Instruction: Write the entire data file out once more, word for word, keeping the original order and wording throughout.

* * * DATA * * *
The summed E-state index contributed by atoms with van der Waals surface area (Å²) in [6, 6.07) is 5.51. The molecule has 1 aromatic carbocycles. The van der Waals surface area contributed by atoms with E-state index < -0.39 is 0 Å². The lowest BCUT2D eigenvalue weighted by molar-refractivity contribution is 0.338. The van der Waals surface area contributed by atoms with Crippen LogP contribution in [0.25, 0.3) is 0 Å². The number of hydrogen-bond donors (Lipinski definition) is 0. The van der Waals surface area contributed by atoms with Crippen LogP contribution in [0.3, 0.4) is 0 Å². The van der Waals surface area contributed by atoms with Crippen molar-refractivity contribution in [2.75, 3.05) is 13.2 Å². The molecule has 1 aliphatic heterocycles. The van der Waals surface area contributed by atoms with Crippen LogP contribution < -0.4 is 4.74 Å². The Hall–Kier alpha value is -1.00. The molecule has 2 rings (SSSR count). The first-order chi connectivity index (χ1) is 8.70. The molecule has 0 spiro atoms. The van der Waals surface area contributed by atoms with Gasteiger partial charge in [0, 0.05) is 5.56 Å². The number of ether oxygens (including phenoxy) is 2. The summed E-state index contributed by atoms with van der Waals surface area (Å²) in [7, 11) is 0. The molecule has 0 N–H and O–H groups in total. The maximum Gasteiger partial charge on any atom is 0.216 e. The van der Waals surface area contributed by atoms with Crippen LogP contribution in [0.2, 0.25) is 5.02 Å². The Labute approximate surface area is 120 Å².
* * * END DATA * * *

The summed E-state index contributed by atoms with van der Waals surface area (Å²) in [6, 6.07) is 5.51. The molecule has 1 aromatic carbocycles. The van der Waals surface area contributed by atoms with E-state index < -0.39 is 0 Å². The lowest BCUT2D eigenvalue weighted by molar-refractivity contribution is 0.338. The van der Waals surface area contributed by atoms with Crippen LogP contribution in [0.25, 0.3) is 0 Å². The number of hydrogen-bond donors (Lipinski definition) is 0. The van der Waals surface area contributed by atoms with Crippen LogP contribution in [0.3, 0.4) is 0 Å². The van der Waals surface area contributed by atoms with Crippen molar-refractivity contribution in [2.75, 3.05) is 13.2 Å². The molecule has 1 aliphatic heterocycles. The van der Waals surface area contributed by atoms with Crippen LogP contribution < -0.4 is 4.74 Å². The Hall–Kier alpha value is -1.00. The molecule has 2 rings (SSSR count). The first-order chi connectivity index (χ1) is 8.70. The molecule has 0 spiro atoms. The van der Waals surface area contributed by atoms with Gasteiger partial charge in [0, 0.05) is 5.56 Å². The number of ether oxygens (including phenoxy) is 2. The summed E-state index contributed by atoms with van der Waals surface area (Å²) in [7, 11) is 0. The molecule has 0 N–H and O–H groups in total. The maximum Gasteiger partial charge on any atom is 0.216 e. The van der Waals surface area contributed by atoms with Crippen LogP contribution in [0.2, 0.25) is 5.02 Å². The Labute approximate surface area is 120 Å².